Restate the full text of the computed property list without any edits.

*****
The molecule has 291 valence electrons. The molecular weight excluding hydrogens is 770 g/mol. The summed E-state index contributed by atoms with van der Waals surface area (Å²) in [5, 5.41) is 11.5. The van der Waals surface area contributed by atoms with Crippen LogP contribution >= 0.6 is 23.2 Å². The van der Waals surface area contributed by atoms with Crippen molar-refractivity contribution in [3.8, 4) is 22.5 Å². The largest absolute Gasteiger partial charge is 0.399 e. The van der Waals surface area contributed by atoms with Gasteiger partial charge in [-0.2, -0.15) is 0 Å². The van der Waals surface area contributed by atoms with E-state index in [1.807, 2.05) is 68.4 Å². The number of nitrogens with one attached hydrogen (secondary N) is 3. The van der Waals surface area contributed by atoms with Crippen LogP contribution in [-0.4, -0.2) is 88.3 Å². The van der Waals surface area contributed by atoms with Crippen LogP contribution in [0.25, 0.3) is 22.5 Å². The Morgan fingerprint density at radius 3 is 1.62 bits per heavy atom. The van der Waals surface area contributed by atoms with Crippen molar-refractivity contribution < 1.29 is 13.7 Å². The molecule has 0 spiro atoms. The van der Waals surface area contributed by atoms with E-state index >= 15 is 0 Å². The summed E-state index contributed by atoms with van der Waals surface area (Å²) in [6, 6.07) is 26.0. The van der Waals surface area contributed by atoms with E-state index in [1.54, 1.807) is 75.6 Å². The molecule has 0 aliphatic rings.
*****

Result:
The molecule has 291 valence electrons. The molecular weight excluding hydrogens is 770 g/mol. The summed E-state index contributed by atoms with van der Waals surface area (Å²) in [5, 5.41) is 11.5. The van der Waals surface area contributed by atoms with Crippen LogP contribution >= 0.6 is 23.2 Å². The van der Waals surface area contributed by atoms with Crippen molar-refractivity contribution in [3.8, 4) is 22.5 Å². The largest absolute Gasteiger partial charge is 0.399 e. The van der Waals surface area contributed by atoms with Gasteiger partial charge in [-0.2, -0.15) is 0 Å². The van der Waals surface area contributed by atoms with E-state index in [1.807, 2.05) is 68.4 Å². The number of nitrogens with one attached hydrogen (secondary N) is 3. The van der Waals surface area contributed by atoms with Crippen LogP contribution in [-0.4, -0.2) is 88.3 Å². The van der Waals surface area contributed by atoms with Crippen LogP contribution in [0.25, 0.3) is 22.5 Å². The Morgan fingerprint density at radius 3 is 1.62 bits per heavy atom. The van der Waals surface area contributed by atoms with Crippen molar-refractivity contribution < 1.29 is 13.7 Å². The molecule has 0 spiro atoms. The van der Waals surface area contributed by atoms with E-state index >= 15 is 0 Å². The summed E-state index contributed by atoms with van der Waals surface area (Å²) in [6, 6.07) is 26.0. The van der Waals surface area contributed by atoms with E-state index in [1.54, 1.807) is 75.6 Å². The molecule has 0 aliphatic rings.